Everyone over the age of 18 should have at least a basic Last Will and Testament in place. If you are finally considering executing a Will yourself you may also be wondering “ Are there other documents that should be prepared when preparing a Will? ” Because of the individual nature of an estate plan, only an experienced Missouri estate planning attorney can provide you with advice regarding which additional documents you should prepare for your plan; however, in most cases there are additional documents that should be prepared when you execute your Will.
A Last Will and Testament serves three primary functions. First, it allows you to appoint an Executor who will be responsible for overseeing the probate of your estate. Second, it allows you to make specific or general bequests that will determine what happens to your estate assets when you die. Finally, if you have minor children your Will affords you the only opportunity you will have to nominate a guardian for your children should one be needed at some future point in time. While your Will does accomplish the most basic of estate planning functions, you will likely have additional estate planning goals and objectives that requires additional documents to achieve.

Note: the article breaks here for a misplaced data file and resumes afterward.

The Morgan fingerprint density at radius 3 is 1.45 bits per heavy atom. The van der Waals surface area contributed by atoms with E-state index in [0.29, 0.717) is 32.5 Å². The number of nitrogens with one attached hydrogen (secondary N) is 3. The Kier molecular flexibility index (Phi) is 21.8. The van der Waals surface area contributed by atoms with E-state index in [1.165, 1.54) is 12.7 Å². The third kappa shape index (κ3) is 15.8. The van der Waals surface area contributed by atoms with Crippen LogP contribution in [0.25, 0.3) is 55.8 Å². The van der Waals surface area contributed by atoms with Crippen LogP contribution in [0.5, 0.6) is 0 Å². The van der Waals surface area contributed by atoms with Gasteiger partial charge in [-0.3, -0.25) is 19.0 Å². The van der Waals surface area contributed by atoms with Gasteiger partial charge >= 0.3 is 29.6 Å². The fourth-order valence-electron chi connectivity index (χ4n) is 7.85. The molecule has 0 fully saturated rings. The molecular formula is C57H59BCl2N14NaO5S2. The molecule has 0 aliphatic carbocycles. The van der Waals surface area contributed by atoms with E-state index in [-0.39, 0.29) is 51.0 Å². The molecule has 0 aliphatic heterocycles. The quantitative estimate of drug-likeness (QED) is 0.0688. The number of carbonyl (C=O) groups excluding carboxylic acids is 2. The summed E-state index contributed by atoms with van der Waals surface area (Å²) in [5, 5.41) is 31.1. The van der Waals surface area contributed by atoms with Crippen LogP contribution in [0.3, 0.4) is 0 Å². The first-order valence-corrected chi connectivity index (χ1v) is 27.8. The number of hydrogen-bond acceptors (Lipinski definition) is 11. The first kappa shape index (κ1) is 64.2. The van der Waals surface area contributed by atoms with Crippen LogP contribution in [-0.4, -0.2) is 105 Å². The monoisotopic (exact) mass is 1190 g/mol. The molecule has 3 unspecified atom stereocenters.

Each estate plan is as unique as the individual creating the plan; however, there are some common additions to the average plan, including:
Power of attorney – this can be used to give another person (your “Agent”) the authority to act on your behalf in legal matters.
Advance directive – used to accomplish two goals. One is to express your wishes with regard to end of life medical care while the second is to appoint an Agent to make decisions for you should you be unable to make them for yourself because of incapacity.
Trust – trusts come in many forms and can be used to provide things such as asset protection, continued control over estate assets, pet planning, special needs planning, Medicaid planning, and incapacity planning.
Funeral plan – this allows you to express your wishes with regard to your funeral and burial in the event of your death. You may also provide the funding for your funeral expenses so your loved ones do not have to worry about coming up with money right after your death.
Letter of instructions – a simple letter that includes information or provides explanations for estate planning issues not found elsewhere in your plan.
If you have additional questions or concerns about estate planning contact the experienced Missouri estate planning attorneys at Amen, Gantner & Capriano, Your Estate Matters, LLC by calling (314) 966-8077 to schedule an appointment.